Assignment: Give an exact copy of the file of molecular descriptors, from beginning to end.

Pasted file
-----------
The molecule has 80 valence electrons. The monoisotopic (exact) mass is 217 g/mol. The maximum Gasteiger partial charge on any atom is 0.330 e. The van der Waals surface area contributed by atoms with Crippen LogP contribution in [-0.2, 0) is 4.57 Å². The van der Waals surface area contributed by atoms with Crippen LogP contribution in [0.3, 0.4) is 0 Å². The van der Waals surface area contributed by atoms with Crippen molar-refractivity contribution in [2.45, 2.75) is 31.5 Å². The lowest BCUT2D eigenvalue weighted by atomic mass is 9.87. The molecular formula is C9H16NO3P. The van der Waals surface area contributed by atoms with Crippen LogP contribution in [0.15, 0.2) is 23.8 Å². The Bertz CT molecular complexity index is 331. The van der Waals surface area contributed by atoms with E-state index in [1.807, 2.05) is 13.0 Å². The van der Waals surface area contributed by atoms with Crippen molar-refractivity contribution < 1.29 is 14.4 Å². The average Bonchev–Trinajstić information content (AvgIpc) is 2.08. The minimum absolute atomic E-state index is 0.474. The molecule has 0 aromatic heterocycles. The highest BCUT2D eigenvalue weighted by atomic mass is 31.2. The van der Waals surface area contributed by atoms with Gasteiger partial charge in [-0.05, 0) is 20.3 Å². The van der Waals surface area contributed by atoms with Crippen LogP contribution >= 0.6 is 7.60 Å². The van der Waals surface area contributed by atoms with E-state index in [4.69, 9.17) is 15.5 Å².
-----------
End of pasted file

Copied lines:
The molecule has 80 valence electrons. The monoisotopic (exact) mass is 217 g/mol. The maximum Gasteiger partial charge on any atom is 0.330 e. The van der Waals surface area contributed by atoms with Crippen LogP contribution in [-0.2, 0) is 4.57 Å². The van der Waals surface area contributed by atoms with Crippen LogP contribution in [0.3, 0.4) is 0 Å². The van der Waals surface area contributed by atoms with Crippen molar-refractivity contribution in [2.45, 2.75) is 31.5 Å². The lowest BCUT2D eigenvalue weighted by atomic mass is 9.87. The molecular formula is C9H16NO3P. The van der Waals surface area contributed by atoms with Crippen LogP contribution in [0.15, 0.2) is 23.8 Å². The Bertz CT molecular complexity index is 331. The van der Waals surface area contributed by atoms with E-state index in [1.807, 2.05) is 13.0 Å². The van der Waals surface area contributed by atoms with Crippen molar-refractivity contribution < 1.29 is 14.4 Å². The average Bonchev–Trinajstić information content (AvgIpc) is 2.08. The minimum absolute atomic E-state index is 0.474. The molecule has 0 aromatic heterocycles. The highest BCUT2D eigenvalue weighted by atomic mass is 31.2. The van der Waals surface area contributed by atoms with Gasteiger partial charge in [-0.05, 0) is 20.3 Å². The van der Waals surface area contributed by atoms with Crippen LogP contribution >= 0.6 is 7.60 Å². The van der Waals surface area contributed by atoms with E-state index in [4.69, 9.17) is 15.5 Å².